Some demonstrations of that principle were dramatic. In the early 1960s, several monks set themselves on fire to protest against the atrocities and injustices of war. Trying to explain these horrendous ‘self-immolations’ to Westerners at the time, Thich Nhat Hanh described them as acts of love not desperation. But to offer young people in Vietnam a less drastic means of protest, he established the School of Youth for Social Service, which trained thousands of young volunteers, both monastic and lay, to relocate refugees and help them rebuild their lives.
Its services were very soon called into action. In 1964, at the height of the conflict, the country was hit by one of the worst floods in living memory. Heavy rains began to fall on central Vietnam during the afternoon of 7 November and continued for six whole days. Homes, and sometimes whole villages, were swept away in the flooding. More than six thousand people lost their lives. The entire country was mobilized in the relief effort. But no one was particularly keen to risk getting caught in the violence still plaguing those regions worst hit by floods.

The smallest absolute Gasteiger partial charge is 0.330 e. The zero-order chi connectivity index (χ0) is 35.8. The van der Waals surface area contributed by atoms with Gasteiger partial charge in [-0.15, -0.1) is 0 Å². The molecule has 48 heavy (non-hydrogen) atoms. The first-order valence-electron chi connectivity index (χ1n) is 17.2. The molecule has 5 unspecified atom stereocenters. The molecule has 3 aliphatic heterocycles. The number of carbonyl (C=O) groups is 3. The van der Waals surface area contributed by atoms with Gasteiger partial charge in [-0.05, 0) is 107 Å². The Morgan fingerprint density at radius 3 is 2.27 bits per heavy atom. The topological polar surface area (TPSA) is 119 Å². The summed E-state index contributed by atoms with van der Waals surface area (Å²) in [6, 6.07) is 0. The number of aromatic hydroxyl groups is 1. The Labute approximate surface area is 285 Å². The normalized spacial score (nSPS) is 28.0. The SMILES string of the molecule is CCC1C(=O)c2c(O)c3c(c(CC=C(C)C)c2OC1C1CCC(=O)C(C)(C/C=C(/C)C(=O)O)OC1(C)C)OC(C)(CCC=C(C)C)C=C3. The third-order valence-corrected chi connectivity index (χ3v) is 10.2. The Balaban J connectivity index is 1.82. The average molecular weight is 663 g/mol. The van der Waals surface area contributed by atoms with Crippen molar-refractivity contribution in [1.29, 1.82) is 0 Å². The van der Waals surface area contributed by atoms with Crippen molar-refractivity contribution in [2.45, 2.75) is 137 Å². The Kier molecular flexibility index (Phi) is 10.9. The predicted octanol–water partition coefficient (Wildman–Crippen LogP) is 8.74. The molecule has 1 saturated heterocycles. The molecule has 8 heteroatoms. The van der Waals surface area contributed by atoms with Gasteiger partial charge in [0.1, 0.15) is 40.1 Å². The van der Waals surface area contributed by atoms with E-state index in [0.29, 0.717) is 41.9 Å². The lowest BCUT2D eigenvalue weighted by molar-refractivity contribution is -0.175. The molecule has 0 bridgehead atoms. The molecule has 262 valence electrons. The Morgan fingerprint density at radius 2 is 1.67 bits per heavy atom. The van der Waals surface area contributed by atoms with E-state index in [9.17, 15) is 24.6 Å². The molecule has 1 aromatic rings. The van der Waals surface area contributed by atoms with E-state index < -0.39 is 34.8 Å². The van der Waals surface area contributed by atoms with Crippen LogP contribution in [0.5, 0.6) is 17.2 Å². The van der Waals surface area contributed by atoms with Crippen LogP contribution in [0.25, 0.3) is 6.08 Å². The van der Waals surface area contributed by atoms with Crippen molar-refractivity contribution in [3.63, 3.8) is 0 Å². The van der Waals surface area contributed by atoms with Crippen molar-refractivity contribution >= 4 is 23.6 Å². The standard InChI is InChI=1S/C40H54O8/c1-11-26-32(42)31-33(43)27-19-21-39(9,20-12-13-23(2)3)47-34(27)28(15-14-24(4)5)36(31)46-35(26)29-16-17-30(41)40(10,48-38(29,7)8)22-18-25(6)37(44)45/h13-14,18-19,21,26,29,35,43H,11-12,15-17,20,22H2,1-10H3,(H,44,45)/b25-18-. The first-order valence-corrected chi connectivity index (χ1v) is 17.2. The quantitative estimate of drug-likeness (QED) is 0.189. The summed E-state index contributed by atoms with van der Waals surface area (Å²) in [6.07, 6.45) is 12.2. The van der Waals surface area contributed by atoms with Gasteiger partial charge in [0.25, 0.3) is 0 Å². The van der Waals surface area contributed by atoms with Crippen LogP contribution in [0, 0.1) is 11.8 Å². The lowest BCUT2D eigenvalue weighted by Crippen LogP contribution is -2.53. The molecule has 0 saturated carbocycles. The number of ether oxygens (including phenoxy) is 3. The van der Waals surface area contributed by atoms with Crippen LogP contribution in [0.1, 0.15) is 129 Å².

This was the moment when Thich Nhat Hanh took a small team of his volunteers along the Thu Bon River in seven rowing boats piled high with food and medical provisions. Sometimes trapped in crossfire, sometimes succumbing to sickness themselves, the volunteers made their way high into the mountains, bringing aid to anyone who needed it, whichever side of the conflict they were on. This sense of unqualified compassion for all living beings was a fundamental precept in what Thich Nhat Hanh was later to call Engaged Buddhism.